- Scorpion Stance: Scorpion stance is a defensive posture. It’s a good defense against somebody moving directly towards you. Turn your shoulder towards your opponent and make your body as narrow as possible. Hold the polearm blade down, keeping your body behind the pole. One hand should be high, by the butt end. The other should be about halfway down the grip. Keep your legs wide and your posture low. From this stance, it’s easy to block your entire body and thrust at your opponent’s feet. You don’t need too much motion to block, just lean away from the attack and your polearm will already be in the right spot.
- If your opponent lands a few hits on you, switch stances so they have to re-learn where your vulnerabilities are.
Part 4: Dirty Tricks
Pythagoras, the Father of Polearms
Pythagoras was a philosopher and mathematician who invented many of today’s devastating polearm techniques. He is known as the Father of the Polearm style. The Pythagorean theory of polearm maximizes reach by NOT attacking along the hypotenuse (longest leg of the triangle).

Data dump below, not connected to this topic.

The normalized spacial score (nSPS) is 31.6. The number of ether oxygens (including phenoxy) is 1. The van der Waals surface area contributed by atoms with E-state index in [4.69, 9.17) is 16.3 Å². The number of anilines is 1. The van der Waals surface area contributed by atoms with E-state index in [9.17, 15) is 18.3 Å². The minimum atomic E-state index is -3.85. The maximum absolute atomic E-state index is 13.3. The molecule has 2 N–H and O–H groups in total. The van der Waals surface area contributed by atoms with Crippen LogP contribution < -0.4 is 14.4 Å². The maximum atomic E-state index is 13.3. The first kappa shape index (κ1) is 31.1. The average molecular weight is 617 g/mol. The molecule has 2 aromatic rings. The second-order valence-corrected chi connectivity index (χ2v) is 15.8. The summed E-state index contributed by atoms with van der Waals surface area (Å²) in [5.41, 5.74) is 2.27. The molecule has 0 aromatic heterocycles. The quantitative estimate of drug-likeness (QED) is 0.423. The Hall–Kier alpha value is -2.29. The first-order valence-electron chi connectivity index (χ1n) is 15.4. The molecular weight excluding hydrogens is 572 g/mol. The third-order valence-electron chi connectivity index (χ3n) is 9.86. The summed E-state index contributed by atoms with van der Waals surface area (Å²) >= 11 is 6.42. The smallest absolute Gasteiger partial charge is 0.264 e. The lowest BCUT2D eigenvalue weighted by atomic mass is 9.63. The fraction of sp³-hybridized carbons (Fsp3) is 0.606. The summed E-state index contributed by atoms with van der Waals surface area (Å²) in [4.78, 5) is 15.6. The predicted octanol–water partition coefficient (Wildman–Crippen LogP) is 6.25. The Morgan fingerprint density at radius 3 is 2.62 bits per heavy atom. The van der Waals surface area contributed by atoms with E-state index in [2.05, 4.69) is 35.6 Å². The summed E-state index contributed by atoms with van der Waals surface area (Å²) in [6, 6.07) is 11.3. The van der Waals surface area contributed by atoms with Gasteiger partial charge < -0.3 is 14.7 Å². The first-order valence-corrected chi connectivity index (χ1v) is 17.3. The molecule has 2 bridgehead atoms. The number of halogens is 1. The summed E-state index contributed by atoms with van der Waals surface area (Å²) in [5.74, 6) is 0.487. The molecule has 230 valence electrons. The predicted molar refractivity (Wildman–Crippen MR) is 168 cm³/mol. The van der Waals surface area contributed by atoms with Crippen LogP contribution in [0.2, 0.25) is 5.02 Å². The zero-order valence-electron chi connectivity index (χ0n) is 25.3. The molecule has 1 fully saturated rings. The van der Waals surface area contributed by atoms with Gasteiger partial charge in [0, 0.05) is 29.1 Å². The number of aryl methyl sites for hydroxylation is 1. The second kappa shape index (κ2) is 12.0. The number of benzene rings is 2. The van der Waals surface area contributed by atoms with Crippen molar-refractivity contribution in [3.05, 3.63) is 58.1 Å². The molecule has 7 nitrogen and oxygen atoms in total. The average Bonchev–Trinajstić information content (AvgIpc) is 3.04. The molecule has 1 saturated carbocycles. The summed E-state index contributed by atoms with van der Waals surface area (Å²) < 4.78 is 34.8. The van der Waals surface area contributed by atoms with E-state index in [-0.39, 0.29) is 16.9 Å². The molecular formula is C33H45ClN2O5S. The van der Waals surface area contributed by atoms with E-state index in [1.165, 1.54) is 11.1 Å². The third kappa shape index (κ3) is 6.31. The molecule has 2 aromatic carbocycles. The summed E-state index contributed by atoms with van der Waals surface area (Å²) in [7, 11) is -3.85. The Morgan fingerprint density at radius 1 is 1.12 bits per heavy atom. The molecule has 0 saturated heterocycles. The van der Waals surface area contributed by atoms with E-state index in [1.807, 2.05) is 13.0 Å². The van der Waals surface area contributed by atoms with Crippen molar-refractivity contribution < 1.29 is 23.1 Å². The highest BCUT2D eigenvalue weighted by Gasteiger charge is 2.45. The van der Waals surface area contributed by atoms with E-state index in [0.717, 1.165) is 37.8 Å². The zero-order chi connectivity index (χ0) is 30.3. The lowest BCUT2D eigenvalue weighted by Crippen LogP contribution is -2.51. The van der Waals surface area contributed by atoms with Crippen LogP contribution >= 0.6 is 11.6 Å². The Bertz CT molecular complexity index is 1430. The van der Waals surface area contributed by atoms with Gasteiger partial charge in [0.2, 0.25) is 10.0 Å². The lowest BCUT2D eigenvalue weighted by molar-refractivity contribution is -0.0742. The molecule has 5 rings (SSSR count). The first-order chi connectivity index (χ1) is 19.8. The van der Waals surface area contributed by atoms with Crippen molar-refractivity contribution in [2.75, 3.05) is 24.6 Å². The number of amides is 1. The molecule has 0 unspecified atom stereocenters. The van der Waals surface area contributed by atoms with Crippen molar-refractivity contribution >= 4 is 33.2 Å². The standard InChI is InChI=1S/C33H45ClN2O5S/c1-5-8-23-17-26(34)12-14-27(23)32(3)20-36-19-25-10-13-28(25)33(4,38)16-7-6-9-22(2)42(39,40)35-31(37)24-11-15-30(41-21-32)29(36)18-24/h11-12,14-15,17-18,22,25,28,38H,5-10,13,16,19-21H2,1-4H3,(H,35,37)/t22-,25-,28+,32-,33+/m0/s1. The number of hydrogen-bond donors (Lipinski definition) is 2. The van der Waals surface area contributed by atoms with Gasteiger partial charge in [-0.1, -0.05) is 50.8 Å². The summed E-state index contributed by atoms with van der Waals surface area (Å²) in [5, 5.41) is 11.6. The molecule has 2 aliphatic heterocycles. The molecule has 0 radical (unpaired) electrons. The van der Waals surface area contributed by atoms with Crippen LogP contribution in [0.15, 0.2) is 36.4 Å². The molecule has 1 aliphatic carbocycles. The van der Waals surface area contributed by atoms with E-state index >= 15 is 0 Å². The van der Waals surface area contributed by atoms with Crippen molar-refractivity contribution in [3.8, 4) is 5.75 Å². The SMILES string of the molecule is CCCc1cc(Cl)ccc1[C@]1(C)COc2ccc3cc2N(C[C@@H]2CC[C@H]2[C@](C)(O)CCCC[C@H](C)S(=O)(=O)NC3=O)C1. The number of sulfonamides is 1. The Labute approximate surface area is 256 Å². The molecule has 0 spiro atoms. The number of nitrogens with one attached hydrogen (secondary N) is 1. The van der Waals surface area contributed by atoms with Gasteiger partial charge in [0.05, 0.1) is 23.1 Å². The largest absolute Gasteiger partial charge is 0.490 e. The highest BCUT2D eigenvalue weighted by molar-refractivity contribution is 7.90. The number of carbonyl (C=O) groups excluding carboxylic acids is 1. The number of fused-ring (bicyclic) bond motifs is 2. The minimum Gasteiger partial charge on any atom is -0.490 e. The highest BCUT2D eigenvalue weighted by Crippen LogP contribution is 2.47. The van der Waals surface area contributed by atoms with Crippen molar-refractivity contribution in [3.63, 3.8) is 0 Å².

You have the greatest reach when you are attacking straight forward. When making a low attack, you get another few inches of reach by ducking.
(tip of the hat to Ted Marston)
In a line fight, a polearm is a weapon of mass destruction.
- Pair up with a shieldmate who will block for you. If an enemy draws too close, step back, adjacent to your ally’s shield.
- Don’t focus too hard on the person you’re engaged with. You can make an attack of opportunity against anybody within your reach. Swing when they swing.
- In a line fight, or if your opponent is engaged, you can often step back without giving your enemy an opportunity to advance. Stand a step out of reach, with your left foot forward. Step forward and swing, then step back.
Here’s a teamwork technique—
- If you and an ally are engaging the same target, call either “high road” or “low road”. This indicates to your ally that you will be aiming at high targets (arms and shoulders), or low targets (legs and feet). Your ally will take the opposite height.
- Coordinate your swings so that you are attacking at the same time.
- Your opponent cannot block both spots at once without entering into a totally defensive posture. And he cannot win the fight without attacking.